When those residents became outraged over the recent spate of child killings this year, State Public Security Secretary Garotinho threatened ominously that protesters could be arrested for “association with drug traffickers” and thrown in jail for up to 10 years. In reality, though, Garotinho has little to fear from the majority of Rio’s residents who, like police, are hopelessly blinded with prejudice against anyone who lives in the favelas.
Colombian kid killers
In Colombia, millions have taken to the streets in sweeping national protests waving signs demanding no more multimillion dollar US-funded drug war, no more deaths of innocent children. Yet the deaths continue.
One example was the killing of six schoolchildren in Colombia’s city of Pueblo Rico, shot by the Colombian military during a school outing of 60 youngsters aged six to 12 in August 2000. At first, soldiers responsible for the massacre claimed that narcoguerillas had used the kids as human shields. The children had a different story. They said they were ambushed by automatic weapons and grenades, and held under heavy fire for nearly 45 minutes.
Town Councilor Hernando Higuita, alerted by nearby explosions, reported that when he shouted at the army to stop firing on the children “they shot even more.”
Such violence against children is common in Colombia’s “reconciliation zones,” regions where the government has granted the Colombian military the powers of police, judges and executioners. Commonly, murdered kids are portrayed as victims in conflicts with revolutionary soldiers, even when everyone in the surrounding village knows that the military police are lying.
For example, Colombia’s Centre for Research and Popular Education (CRPE), a human rights organization, recently protested the death of a nine-year-old boy at the hands of government troops. Soldiers claimed the boy was killed in combat with revolutionaries. The truth, according to CRPE, was that soldiers burst into his home based on a unsubstantiated “tip” from an informant, and shot him dead.
According to a UNICEF study, at least 500 children a year die in Colombia. These kids know they are targets. Almost half of Colombian children say they are too afraid of violence to even walk to school, and 61% say they have “no hope for the future.”
<Human rights traffickers
Human rights organizations are speaking out. UNICEF began the Children’s Peace Movement, which now boasts over 100,000 children as members. A group called Mama Coca protests the deaths of innocent women and children in an annual anti-fumigation march, which last year saw 3,000 women walk across the country to bring awareness about the US-funded aerial spraying that’s supposedly aimed at coca crops, but actually targets food crops, schools and whole villages. Despite rulings by the Colombian Constitutional Court and various lower courts last year, the spraying continues (CC#43, Death-spray legal defense).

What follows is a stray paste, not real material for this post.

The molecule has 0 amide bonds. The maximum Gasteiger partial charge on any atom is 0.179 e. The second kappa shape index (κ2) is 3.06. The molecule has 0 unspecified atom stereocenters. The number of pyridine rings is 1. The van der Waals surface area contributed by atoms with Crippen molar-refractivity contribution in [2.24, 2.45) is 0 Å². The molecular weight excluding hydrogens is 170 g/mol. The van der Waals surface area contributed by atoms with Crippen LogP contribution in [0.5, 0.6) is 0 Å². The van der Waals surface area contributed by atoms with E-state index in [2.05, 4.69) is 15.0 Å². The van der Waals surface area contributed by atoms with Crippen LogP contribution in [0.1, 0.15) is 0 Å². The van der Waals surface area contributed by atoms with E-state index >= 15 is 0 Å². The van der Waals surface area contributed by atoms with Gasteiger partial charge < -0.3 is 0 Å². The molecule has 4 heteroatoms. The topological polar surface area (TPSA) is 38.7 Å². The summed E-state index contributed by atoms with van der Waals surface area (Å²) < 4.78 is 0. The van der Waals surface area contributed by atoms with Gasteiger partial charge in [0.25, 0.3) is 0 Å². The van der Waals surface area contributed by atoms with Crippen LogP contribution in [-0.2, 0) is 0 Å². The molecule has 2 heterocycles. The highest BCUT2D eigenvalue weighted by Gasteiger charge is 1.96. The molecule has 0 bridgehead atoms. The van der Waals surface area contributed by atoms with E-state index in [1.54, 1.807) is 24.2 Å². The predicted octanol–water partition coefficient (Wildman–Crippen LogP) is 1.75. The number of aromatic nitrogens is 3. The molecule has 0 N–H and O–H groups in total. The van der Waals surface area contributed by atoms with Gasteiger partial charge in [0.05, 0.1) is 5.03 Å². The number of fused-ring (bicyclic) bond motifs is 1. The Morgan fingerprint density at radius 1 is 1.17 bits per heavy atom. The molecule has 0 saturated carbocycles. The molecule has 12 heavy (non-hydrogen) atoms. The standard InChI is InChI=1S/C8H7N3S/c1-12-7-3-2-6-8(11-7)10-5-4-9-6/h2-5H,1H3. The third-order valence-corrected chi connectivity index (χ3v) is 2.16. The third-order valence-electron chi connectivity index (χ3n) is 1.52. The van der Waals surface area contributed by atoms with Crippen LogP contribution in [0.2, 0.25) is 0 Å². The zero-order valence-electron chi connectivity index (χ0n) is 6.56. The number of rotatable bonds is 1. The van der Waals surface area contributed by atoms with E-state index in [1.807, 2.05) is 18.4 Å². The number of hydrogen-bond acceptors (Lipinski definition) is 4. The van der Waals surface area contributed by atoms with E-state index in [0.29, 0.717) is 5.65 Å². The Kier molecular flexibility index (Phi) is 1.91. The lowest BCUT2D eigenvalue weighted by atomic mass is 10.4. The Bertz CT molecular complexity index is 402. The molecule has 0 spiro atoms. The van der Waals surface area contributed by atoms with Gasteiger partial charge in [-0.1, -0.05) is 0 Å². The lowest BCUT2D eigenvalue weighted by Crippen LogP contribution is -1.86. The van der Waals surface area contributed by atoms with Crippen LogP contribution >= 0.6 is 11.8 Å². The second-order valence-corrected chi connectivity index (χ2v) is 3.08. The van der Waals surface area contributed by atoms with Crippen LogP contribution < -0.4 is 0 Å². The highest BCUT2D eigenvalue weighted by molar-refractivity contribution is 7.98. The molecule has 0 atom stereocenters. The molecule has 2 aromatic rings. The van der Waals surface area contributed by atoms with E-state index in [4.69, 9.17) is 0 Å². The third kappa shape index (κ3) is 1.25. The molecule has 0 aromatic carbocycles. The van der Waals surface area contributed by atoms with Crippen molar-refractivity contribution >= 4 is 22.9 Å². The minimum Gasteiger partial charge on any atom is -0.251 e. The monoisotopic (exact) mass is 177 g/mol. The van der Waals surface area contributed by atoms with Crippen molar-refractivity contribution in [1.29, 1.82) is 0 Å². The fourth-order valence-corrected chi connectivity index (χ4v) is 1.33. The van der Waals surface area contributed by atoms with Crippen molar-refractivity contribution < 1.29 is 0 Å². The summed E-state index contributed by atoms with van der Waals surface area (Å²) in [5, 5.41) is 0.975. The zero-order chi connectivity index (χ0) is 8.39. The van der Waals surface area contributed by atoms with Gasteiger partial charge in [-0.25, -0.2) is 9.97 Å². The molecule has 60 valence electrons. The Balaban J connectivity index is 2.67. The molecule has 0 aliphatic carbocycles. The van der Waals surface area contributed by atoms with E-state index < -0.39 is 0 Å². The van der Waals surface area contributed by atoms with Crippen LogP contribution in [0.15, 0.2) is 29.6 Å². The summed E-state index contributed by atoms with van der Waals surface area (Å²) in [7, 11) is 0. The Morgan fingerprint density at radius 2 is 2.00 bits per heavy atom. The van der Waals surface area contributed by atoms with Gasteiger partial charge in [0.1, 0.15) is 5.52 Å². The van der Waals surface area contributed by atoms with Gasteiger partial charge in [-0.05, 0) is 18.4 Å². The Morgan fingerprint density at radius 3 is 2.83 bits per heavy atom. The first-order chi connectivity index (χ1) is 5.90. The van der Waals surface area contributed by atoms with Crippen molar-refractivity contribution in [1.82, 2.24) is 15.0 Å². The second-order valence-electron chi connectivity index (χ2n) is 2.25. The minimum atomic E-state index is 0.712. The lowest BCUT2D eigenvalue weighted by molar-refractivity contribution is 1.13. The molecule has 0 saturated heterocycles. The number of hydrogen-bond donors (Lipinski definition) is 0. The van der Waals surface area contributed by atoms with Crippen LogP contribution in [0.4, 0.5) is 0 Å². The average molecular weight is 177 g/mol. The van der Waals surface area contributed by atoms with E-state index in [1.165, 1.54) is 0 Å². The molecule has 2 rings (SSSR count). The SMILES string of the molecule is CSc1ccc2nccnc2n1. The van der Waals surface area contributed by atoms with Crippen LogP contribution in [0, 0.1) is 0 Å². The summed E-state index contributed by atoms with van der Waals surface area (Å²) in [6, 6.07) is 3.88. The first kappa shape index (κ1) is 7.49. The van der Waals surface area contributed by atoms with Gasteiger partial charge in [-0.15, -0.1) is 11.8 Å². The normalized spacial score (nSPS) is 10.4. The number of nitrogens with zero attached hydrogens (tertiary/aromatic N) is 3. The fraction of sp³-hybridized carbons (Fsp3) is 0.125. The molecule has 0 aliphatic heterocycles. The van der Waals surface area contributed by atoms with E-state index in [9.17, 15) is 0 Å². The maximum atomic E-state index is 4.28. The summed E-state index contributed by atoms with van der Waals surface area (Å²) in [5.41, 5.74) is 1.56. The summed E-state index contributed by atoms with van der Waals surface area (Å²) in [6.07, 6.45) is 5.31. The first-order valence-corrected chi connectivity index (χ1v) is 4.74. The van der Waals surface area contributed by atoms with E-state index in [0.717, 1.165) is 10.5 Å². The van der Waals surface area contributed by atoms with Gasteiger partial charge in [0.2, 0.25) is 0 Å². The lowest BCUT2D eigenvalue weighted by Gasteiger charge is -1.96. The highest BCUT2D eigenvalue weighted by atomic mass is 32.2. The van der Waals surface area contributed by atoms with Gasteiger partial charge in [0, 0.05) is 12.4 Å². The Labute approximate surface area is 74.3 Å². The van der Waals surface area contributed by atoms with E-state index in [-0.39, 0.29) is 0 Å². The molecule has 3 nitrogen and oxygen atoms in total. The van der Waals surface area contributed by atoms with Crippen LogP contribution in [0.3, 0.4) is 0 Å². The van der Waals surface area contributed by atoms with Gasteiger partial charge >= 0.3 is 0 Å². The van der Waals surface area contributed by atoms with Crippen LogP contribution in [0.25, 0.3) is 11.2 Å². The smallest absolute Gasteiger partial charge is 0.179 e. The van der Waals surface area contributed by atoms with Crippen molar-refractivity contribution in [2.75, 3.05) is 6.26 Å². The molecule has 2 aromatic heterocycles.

Mama Coca spokeswoman Maria Mercedes revealed that children and their families are also forced to leave by organized involuntary resettlement programs. “Just recently [September 2003] when we were in Caquet?, government security forces picked up over 100 peasants and put them on a plane to Bogot?,” she wrote in a letter to Cannabis Culture. “They are doing this all over the country.
The underlying motive is profit. As documented by CRPE and previous articles in this magazine (CC#23, Colombia’s corporate killers), soldiers are clearing the land so that big corporations can snatch up territory and resources like oil, gas and emeralds.
Instead of investigating profit-hungry corporations and bloodthirsty soldiers, Colombian President Uribe targeted and humiliated human rights groups in an address to the nation on September 8, 2003. “Every time terrorists start to feel weak,” he said, “they send their mouthpieces to talk about human rights.” During the same speech, he referred to groups like CRPE and Mama Coca as “human rights traffickers” as though somehow they were synonymous with drug traffickers and revolutionaries.
Of course, Uribe’s pockets are stuffed with hundreds of millions of US dollars to maintain his country’s child-murdering war on drugs, an arrangement known in the US as “Plan Colombia.”
Bolivia makes change
In other parts of South America, the sickening paradox of corporations making money on a drug war that kills and injures children is enough to topple a government.
On March 9, 2003, three 12 and 13-year-old Bolivian children stood nearby as drug war protesters, many of them traditional coca growers, threw sticks and rocks at heavily-armed US-funded anti-drug police who double as death squads in Bolivia’s Chapare region. A soldier was savagely beating a woman protester, kicking her after she fell. Disgusted, one of the children swore at the soldier, who then opened fire. The boy was shot in the stomach and his friends were also hit.
Although severely injured, none of those three children died that day. Nevertheless, this incident outraged the nation, reminding them of the drug war deaths of many innocent children, women and men in their decades-long US-led drug war, and of the two presidents, Banzer and Quiroga, whom they had previously removed after massive public outcry over similar atrocities.
The mother of a child shot at the protest explained the high-level corruption that puts the most defenseless innocent lives at risk in her country every day.
“The government says that it is fighting drug trafficking, but it’s a lie,” she told the press. “This eradication is just a pretext to abuse our rights and occupy our land. But the coca farmers won’t surrender. We have decided to die fighting rather than die on our knees.”